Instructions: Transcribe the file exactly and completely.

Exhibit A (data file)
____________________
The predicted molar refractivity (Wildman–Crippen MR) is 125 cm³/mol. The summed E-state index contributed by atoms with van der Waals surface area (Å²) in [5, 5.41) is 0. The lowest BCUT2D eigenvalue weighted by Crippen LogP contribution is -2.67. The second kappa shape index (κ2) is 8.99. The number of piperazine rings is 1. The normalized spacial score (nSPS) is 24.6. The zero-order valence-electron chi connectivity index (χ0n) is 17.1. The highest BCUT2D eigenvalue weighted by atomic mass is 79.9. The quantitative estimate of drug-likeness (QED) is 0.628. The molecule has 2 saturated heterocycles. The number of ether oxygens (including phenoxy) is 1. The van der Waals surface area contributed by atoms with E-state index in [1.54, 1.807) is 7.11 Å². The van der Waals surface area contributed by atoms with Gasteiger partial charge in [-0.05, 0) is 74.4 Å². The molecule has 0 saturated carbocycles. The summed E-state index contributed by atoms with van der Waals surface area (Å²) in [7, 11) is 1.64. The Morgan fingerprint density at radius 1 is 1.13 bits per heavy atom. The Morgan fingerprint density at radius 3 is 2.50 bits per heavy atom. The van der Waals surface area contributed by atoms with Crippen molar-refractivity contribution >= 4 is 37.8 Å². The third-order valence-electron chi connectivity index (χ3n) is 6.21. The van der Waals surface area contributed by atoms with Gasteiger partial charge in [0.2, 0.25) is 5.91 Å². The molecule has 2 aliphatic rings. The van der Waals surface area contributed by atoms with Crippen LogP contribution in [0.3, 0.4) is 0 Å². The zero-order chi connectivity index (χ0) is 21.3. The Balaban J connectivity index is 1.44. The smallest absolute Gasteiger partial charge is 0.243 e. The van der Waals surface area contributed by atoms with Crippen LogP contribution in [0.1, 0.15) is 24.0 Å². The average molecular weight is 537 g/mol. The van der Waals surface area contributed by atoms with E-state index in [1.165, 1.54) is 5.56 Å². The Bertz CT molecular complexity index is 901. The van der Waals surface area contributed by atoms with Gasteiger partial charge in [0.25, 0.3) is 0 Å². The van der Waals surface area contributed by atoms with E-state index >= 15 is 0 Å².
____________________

The predicted molar refractivity (Wildman–Crippen MR) is 125 cm³/mol. The summed E-state index contributed by atoms with van der Waals surface area (Å²) in [5, 5.41) is 0. The lowest BCUT2D eigenvalue weighted by Crippen LogP contribution is -2.67. The second kappa shape index (κ2) is 8.99. The number of piperazine rings is 1. The normalized spacial score (nSPS) is 24.6. The zero-order valence-electron chi connectivity index (χ0n) is 17.1. The highest BCUT2D eigenvalue weighted by atomic mass is 79.9. The quantitative estimate of drug-likeness (QED) is 0.628. The molecule has 2 saturated heterocycles. The number of ether oxygens (including phenoxy) is 1. The van der Waals surface area contributed by atoms with E-state index in [1.54, 1.807) is 7.11 Å². The van der Waals surface area contributed by atoms with Gasteiger partial charge in [-0.05, 0) is 74.4 Å². The molecule has 0 saturated carbocycles. The summed E-state index contributed by atoms with van der Waals surface area (Å²) in [7, 11) is 1.64. The Morgan fingerprint density at radius 1 is 1.13 bits per heavy atom. The Morgan fingerprint density at radius 3 is 2.50 bits per heavy atom. The van der Waals surface area contributed by atoms with Crippen molar-refractivity contribution >= 4 is 37.8 Å². The third-order valence-electron chi connectivity index (χ3n) is 6.21. The van der Waals surface area contributed by atoms with Gasteiger partial charge in [0.2, 0.25) is 5.91 Å². The molecule has 2 aliphatic rings. The van der Waals surface area contributed by atoms with Crippen LogP contribution in [0.3, 0.4) is 0 Å². The zero-order chi connectivity index (χ0) is 21.3. The Balaban J connectivity index is 1.44. The smallest absolute Gasteiger partial charge is 0.243 e. The van der Waals surface area contributed by atoms with Crippen LogP contribution in [0.1, 0.15) is 24.0 Å². The average molecular weight is 537 g/mol. The van der Waals surface area contributed by atoms with E-state index in [1.165, 1.54) is 5.56 Å². The Bertz CT molecular complexity index is 901. The van der Waals surface area contributed by atoms with Gasteiger partial charge in [0.25, 0.3) is 0 Å². The van der Waals surface area contributed by atoms with E-state index >= 15 is 0 Å².